mission changed. The mission changed eventually to one of taking sides,
instead of staying neutral with respect to the factions fighting in the
Somalian civil war. And once we took sides and decided to go arrest the leader
of one particular faction, Mr. Aidid, then we got into a situation where we had
our troops engaged in combat against Somali forces. Eventually, the net result
was the battle of Mogadishu, which was very costly for Somalians as well as for
Americans, and which ultimately led to our withdrawal.
But I think the key thing there is to keep in mind how the mission involved
over time. As long as it was humanitarian, and the people looked at us as
being there to deliver food and medicine, we were in relatively good shape; we
could carry out the mission. Once we shifted, we sent in Delta Force and some
of our special ops people and decided to try and capture Mr. Aidid. Then we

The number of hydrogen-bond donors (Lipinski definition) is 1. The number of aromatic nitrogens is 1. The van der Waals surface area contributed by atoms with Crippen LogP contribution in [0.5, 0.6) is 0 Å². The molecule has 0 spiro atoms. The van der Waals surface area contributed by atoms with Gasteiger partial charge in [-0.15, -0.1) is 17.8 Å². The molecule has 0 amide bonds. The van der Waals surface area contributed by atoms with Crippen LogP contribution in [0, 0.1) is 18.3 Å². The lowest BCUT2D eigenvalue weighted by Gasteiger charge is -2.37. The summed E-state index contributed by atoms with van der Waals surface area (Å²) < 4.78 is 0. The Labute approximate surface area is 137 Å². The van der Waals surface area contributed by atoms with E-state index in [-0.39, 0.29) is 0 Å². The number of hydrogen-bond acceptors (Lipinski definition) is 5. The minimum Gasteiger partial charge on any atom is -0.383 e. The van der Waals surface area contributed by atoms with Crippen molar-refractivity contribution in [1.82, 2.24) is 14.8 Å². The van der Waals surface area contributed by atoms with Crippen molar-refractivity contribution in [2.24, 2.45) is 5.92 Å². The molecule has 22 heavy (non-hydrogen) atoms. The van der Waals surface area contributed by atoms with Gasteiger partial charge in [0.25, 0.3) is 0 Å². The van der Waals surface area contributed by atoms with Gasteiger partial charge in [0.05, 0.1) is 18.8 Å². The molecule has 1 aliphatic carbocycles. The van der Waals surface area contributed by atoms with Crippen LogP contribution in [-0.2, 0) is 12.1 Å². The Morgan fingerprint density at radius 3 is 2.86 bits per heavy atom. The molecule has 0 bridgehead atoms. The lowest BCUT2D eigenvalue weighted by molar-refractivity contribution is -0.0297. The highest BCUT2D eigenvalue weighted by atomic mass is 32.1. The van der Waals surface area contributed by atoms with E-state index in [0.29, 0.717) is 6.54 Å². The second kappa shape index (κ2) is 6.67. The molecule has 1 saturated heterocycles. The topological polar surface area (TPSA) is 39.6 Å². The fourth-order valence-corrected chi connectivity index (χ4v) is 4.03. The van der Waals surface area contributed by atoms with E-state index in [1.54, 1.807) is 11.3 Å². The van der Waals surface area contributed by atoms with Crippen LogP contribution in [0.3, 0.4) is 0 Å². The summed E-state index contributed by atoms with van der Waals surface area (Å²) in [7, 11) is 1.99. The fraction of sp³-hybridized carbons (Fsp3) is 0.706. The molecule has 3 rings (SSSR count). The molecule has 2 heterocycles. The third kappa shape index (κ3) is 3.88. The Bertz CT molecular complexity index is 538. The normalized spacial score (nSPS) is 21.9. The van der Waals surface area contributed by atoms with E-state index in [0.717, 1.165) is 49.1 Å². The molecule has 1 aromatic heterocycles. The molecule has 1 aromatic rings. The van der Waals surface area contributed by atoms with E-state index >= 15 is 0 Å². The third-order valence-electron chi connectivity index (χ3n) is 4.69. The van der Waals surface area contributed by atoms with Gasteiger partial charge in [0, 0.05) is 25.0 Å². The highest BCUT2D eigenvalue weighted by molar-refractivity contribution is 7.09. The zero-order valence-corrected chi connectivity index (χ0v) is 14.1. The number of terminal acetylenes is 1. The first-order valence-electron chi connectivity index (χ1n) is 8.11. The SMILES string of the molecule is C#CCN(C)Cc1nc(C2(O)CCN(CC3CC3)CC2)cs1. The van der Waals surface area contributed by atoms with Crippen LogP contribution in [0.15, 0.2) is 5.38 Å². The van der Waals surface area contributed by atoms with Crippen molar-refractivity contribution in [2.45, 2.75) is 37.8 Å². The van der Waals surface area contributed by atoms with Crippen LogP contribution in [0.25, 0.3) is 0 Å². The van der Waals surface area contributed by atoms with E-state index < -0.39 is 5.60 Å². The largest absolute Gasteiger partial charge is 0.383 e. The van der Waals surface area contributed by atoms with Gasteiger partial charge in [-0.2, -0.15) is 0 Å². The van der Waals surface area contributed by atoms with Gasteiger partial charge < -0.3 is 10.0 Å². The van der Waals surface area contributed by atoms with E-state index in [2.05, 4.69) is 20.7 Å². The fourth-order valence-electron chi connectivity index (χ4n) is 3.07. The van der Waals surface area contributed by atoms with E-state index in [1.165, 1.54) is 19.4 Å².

clearly became an adversary for one of the major factions there. We were
engaged in a civil war, without having really thought about the consequences of
that, or why we wanted to do it, or without putting the forces in place that
would guarantee victory.
The idea of peacekeeping has come up on several occasions. I interviewed
General Jim Campbell at the Tenth Mountain Division. He recalls seeing on the
cover of a magazine, "Do you call this soldiering?" And it was a peacekeeping
mission in Bosnia. And he said, "You're darn right I do." Should we be
pulling back from peacekeeping commitments abroad? When Governor Bush says,
"We're peacemakers, not peacekeepers," what's the heart of that
We have to be careful not to let our troops be used the same way, frankly, that
a lot of other forces are used in the world. A peacekeeping mission is an
important mission. There needs to be forces that can carry that out. I happen
to think it's best if we've got, for example, the Moroccans or the Bengalis, or
the Indians, or some of our other friends and allies in various places around
the world willing to commit troops to that kind of a venture.
There are times when we may want to have US forces involved, but those times
are relatively rare. The edge we have--our capacity, our military competence,
our ability to go to war and project power vast distances around the world--is